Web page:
The past two years have been exciting ones for mobility, with the dawn of netbooks, 4G communications, and the first smartphones without keypads. The next two should be just as attention-grabbing, if not more so, as a slew of new technologies make workers more productive on the road.
Last year, for the first time, notebooks outsold desktop computers, according to iSuppli Corp., a tech analyst firm, showing that the move to a mobile lifestyle is under way. "It's just the start," observes Steve Kleynhans, a research vice president at Gartner Inc. "2009 and 2010 will be big years for mobility, with major advances coming that will affect what we carry and how we work and play."
I went in search of what the face of mobility might look like in 2010 and came away optimistic that the world will be a better and easier place for mobile workers to get their jobs done. After talking to a dozen analysts, engineers, and marketing types -- sorry, no fortune tellers -- and sifting through a mountain of technical material, it became clear that these advances are just the beginning of what could be the start of a golden age of mobility, where work gets done wherever you might be.
On top of more powerful small notebooks with better batteries and faster data access, there will be high-powered smartphones, as well as two high-speed wireless networks to choose from that will deliver broadband speeds on demand. Here are five areas that may quickly change the face of mobility.
The big story in 2008 was the rise of the netbook from a marketing idea to sales of 14 million units, according to Austin-based DisplaySearch's estimate of year-end sales. But while these tiny notebooks work well as a second or third computer, they lack the performance needed for a primary work system.
That will change quickly later this year, when netbooks start shipping with Intel's dual-core Atom processor. The Model 330 Atom processor has a pair of computational cores -- like the Core 2 Duo chips -- for churning through heavy-duty work. Right now, computer makers are sampling the chip and integrating it into a new generation of netbooks and other products.
"2009 will be the year of the netbook," explains Kleynhans. "They will be small and light enough to take everywhere and just powerful enough for most workers." Adding a second computational core, says Kleynhans, won't double the system's abilities, but the new Atom chip will likely boost overall performance of these small wonders by about 50 percent and bring them to about the level of mainstream systems. Look for them sometime this summer or fall.
Netbook graphics will be improved as well. Intel is teaming with Nvidia to package its capable GeForce 9400M graphics accelerator (the same being used on Apple's new MacBook Pro notebooks) with the Atom CPUs. The chip combo will take netbooks beyond Web browsing, e-mail, and simple applications to handle complex graphics and high-definition video.
Intel will not be alone in boosting netbook performance. Later this year, AMD plans to focus on ultraportable computing with its Athlon Neo family of single- and double-core processors. According to the company, Neo will be packaged with ATI Radeon Avivo video to make quick work of decoding and displaying HD video.
Further out on the technological horizon, Via, the maker of the C7 processor that Hewlett-Packard uses in its Mini-Note 2133 netbook, is redesigning the C7 as a dual-core processor. Called the Via Nano, the processor will likely be available late this year or in early 2010. Its design will likely have something that Intel and AMD aren't offering in this class of processors: full hardware encryption of data for the security-conscious among us.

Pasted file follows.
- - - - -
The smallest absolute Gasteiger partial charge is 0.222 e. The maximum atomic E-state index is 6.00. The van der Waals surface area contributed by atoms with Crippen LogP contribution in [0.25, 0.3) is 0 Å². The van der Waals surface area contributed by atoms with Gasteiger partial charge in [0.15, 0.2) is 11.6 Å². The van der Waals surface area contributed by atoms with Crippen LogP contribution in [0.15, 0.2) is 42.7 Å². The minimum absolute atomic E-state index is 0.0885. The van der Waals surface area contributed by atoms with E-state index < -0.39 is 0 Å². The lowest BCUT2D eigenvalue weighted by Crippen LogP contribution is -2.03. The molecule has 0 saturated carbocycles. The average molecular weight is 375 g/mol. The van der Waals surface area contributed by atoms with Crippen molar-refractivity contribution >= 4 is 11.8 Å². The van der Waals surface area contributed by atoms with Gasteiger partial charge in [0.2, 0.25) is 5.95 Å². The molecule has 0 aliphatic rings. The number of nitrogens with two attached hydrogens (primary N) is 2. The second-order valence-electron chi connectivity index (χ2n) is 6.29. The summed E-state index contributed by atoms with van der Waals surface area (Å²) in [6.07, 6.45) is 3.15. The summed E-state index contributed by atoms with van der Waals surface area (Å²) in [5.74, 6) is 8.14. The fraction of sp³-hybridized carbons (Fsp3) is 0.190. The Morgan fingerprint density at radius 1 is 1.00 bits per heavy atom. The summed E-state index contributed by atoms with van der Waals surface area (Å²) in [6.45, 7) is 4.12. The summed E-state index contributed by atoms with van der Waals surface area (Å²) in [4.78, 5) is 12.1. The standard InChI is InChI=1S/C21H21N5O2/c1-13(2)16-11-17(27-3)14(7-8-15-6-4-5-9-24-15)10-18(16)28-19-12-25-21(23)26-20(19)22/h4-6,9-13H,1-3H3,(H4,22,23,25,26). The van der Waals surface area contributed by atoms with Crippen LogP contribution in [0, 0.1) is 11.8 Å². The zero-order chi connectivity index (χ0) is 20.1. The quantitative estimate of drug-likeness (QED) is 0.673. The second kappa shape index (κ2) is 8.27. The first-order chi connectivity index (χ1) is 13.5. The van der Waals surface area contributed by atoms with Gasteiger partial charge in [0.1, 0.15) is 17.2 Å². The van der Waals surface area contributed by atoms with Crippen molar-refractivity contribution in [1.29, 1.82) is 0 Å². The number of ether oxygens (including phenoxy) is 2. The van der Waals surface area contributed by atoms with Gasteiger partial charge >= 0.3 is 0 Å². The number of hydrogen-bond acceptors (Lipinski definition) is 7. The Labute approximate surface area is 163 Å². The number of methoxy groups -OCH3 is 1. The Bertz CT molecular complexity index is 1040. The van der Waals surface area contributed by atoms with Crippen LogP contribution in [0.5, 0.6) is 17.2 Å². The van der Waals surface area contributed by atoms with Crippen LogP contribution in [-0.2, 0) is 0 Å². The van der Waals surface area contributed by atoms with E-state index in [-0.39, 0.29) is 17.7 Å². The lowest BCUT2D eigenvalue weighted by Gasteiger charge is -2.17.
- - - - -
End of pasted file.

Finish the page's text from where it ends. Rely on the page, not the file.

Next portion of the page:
There's a dark side to this generation of more powerful small notebooks: The new processors will use between 6 and 8 watts of power, about double the level of today's systems. "That cuts into battery life," says Gartner's Kleynhans. "The juice has to come from somewhere."
More aggressive power management could compensate for some of this power shortfall, but it could also require bigger (and heavier) batteries or shorter battery life, potentially defeating the whole idea of a netbook.
Rather than producing cookie-cutter designs that look and act alike, each manufacturer will be forced to make its own decisions and compromises on power, producing a wide variety of netbooks over the next two years. Look for the first high-powered netbooks this summer.
The mechanical hard drive that stores data on tiny magnetic dots on a spinning disk is increasingly looking like a relic of the past. Flash memory solid-state drives use less power than conventional hard drives, can read and write data faster, and are nearly indestructible.
"Flash is the future of computing," says Brian Beard, flash product marketing manager at Samsung, which is, according to Beard, the world's largest maker of these memory chips. By 2012, he says, solid-state drives (SSD) could account for as much as 30 percent of the mobile storage market, with sales of about 10 million flash drives.
The problem is that the first generation of SSD software for reading and writing data merely mimicked hard drives, speeding up notebooks only a little. Hard drives work best when data is kept close together; if data gets fragmented, it requires precious milliseconds to be located. SSDs, on other hand, are so fast that proximity of data doesn't matter. In fact, you want to spread the data out so that all memory cells get roughly equal use and don't wear out.
"The new flash drives will double the performance of older SSDs," explains Samsung's Beard. "It'll be like having the equivalent of a 15,000-rpm hard drive in your notebook."
But don't count out the venerable hard drive just yet -- drive makers are augmenting traditional drives with several gigabytes of flash memory. "Hybrid drives make the most of flash memory," says Joni Clark, product manager at Seagate Technology. "They're nearly as fast as pure flash but are much cheaper." While an SSD can cost five to 10 times as much as a traditional hard drive, a hybrid adds only about $10.
Rather than storing everything in expensive flash memory, these hybrid drives will keep the most-used data close at hand in flash and everything else on a traditional magnetic disk. Hybrids with up to 256MB of cache onboard are available today and can boost performance by about 30 percent, according to Clark. This will seem like small change in a year or two. Seagate plans to bring out a 4GB hybrid later this year, and 15GB hybrids are on the horizon.